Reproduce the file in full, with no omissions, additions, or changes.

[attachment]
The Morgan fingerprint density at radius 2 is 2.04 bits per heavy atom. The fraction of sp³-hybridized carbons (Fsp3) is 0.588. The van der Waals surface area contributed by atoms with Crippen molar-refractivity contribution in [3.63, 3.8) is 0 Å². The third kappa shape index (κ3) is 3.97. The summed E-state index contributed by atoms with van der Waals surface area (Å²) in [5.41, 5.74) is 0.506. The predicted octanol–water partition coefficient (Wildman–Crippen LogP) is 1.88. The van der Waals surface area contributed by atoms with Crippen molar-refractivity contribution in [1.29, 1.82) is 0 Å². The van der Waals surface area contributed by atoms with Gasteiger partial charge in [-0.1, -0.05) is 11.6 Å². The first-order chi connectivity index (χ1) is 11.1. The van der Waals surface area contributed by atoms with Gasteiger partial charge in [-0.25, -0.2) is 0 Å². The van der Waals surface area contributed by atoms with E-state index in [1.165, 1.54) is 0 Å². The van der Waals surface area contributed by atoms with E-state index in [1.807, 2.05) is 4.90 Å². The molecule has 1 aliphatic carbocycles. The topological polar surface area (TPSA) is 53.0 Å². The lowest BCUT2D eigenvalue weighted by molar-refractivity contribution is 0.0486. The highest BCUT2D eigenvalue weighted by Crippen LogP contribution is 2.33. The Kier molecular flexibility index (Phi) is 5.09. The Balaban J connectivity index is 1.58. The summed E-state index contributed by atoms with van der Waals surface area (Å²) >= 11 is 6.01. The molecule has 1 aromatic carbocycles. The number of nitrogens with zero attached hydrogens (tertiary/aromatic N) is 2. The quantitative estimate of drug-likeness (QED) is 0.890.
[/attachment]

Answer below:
The Morgan fingerprint density at radius 2 is 2.04 bits per heavy atom. The fraction of sp³-hybridized carbons (Fsp3) is 0.588. The van der Waals surface area contributed by atoms with Crippen molar-refractivity contribution in [3.63, 3.8) is 0 Å². The third kappa shape index (κ3) is 3.97. The summed E-state index contributed by atoms with van der Waals surface area (Å²) in [5.41, 5.74) is 0.506. The predicted octanol–water partition coefficient (Wildman–Crippen LogP) is 1.88. The van der Waals surface area contributed by atoms with Crippen molar-refractivity contribution in [1.29, 1.82) is 0 Å². The van der Waals surface area contributed by atoms with Gasteiger partial charge in [-0.1, -0.05) is 11.6 Å². The first-order chi connectivity index (χ1) is 11.1. The van der Waals surface area contributed by atoms with Gasteiger partial charge in [-0.25, -0.2) is 0 Å². The van der Waals surface area contributed by atoms with E-state index in [1.165, 1.54) is 0 Å². The van der Waals surface area contributed by atoms with E-state index in [1.807, 2.05) is 4.90 Å². The molecule has 1 aliphatic carbocycles. The topological polar surface area (TPSA) is 53.0 Å². The lowest BCUT2D eigenvalue weighted by molar-refractivity contribution is 0.0486. The highest BCUT2D eigenvalue weighted by Crippen LogP contribution is 2.33. The Kier molecular flexibility index (Phi) is 5.09. The Balaban J connectivity index is 1.58. The summed E-state index contributed by atoms with van der Waals surface area (Å²) >= 11 is 6.01. The molecule has 1 aromatic carbocycles. The number of nitrogens with zero attached hydrogens (tertiary/aromatic N) is 2. The quantitative estimate of drug-likeness (QED) is 0.890.